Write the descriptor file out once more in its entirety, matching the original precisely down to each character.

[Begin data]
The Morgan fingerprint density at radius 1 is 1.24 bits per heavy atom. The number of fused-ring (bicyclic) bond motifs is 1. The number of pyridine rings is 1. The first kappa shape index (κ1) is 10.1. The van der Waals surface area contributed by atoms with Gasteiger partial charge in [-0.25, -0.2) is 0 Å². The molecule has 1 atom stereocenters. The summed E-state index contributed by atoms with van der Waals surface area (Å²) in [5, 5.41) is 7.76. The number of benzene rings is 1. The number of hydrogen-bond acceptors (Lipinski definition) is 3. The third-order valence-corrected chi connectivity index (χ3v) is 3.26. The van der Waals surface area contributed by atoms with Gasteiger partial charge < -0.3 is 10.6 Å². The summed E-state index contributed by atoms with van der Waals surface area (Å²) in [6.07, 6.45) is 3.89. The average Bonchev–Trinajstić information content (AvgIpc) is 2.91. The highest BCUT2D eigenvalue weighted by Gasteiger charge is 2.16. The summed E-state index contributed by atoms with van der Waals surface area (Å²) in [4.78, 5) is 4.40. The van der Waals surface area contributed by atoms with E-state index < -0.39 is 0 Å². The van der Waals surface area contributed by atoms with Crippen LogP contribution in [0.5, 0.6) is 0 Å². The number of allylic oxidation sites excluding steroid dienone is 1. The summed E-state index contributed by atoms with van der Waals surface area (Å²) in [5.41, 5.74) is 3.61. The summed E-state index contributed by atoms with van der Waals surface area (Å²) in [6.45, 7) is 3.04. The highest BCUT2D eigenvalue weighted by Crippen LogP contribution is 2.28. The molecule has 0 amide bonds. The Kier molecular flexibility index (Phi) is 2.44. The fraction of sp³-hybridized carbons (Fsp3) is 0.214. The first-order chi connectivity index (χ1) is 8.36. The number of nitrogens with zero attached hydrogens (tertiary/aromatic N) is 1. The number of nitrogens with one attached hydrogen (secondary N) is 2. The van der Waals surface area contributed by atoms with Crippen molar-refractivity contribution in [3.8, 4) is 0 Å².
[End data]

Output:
The Morgan fingerprint density at radius 1 is 1.24 bits per heavy atom. The number of fused-ring (bicyclic) bond motifs is 1. The number of pyridine rings is 1. The first kappa shape index (κ1) is 10.1. The van der Waals surface area contributed by atoms with Gasteiger partial charge in [-0.25, -0.2) is 0 Å². The molecule has 1 atom stereocenters. The summed E-state index contributed by atoms with van der Waals surface area (Å²) in [5, 5.41) is 7.76. The number of benzene rings is 1. The number of hydrogen-bond acceptors (Lipinski definition) is 3. The third-order valence-corrected chi connectivity index (χ3v) is 3.26. The van der Waals surface area contributed by atoms with Gasteiger partial charge < -0.3 is 10.6 Å². The summed E-state index contributed by atoms with van der Waals surface area (Å²) in [6.07, 6.45) is 3.89. The average Bonchev–Trinajstić information content (AvgIpc) is 2.91. The highest BCUT2D eigenvalue weighted by Gasteiger charge is 2.16. The summed E-state index contributed by atoms with van der Waals surface area (Å²) in [4.78, 5) is 4.40. The van der Waals surface area contributed by atoms with E-state index < -0.39 is 0 Å². The van der Waals surface area contributed by atoms with Crippen LogP contribution in [0.5, 0.6) is 0 Å². The number of allylic oxidation sites excluding steroid dienone is 1. The summed E-state index contributed by atoms with van der Waals surface area (Å²) in [5.41, 5.74) is 3.61. The summed E-state index contributed by atoms with van der Waals surface area (Å²) in [6.45, 7) is 3.04. The highest BCUT2D eigenvalue weighted by Crippen LogP contribution is 2.28. The molecule has 0 amide bonds. The Kier molecular flexibility index (Phi) is 2.44. The fraction of sp³-hybridized carbons (Fsp3) is 0.214. The first-order chi connectivity index (χ1) is 8.36. The number of nitrogens with zero attached hydrogens (tertiary/aromatic N) is 1. The number of nitrogens with one attached hydrogen (secondary N) is 2. The van der Waals surface area contributed by atoms with Crippen molar-refractivity contribution in [3.8, 4) is 0 Å².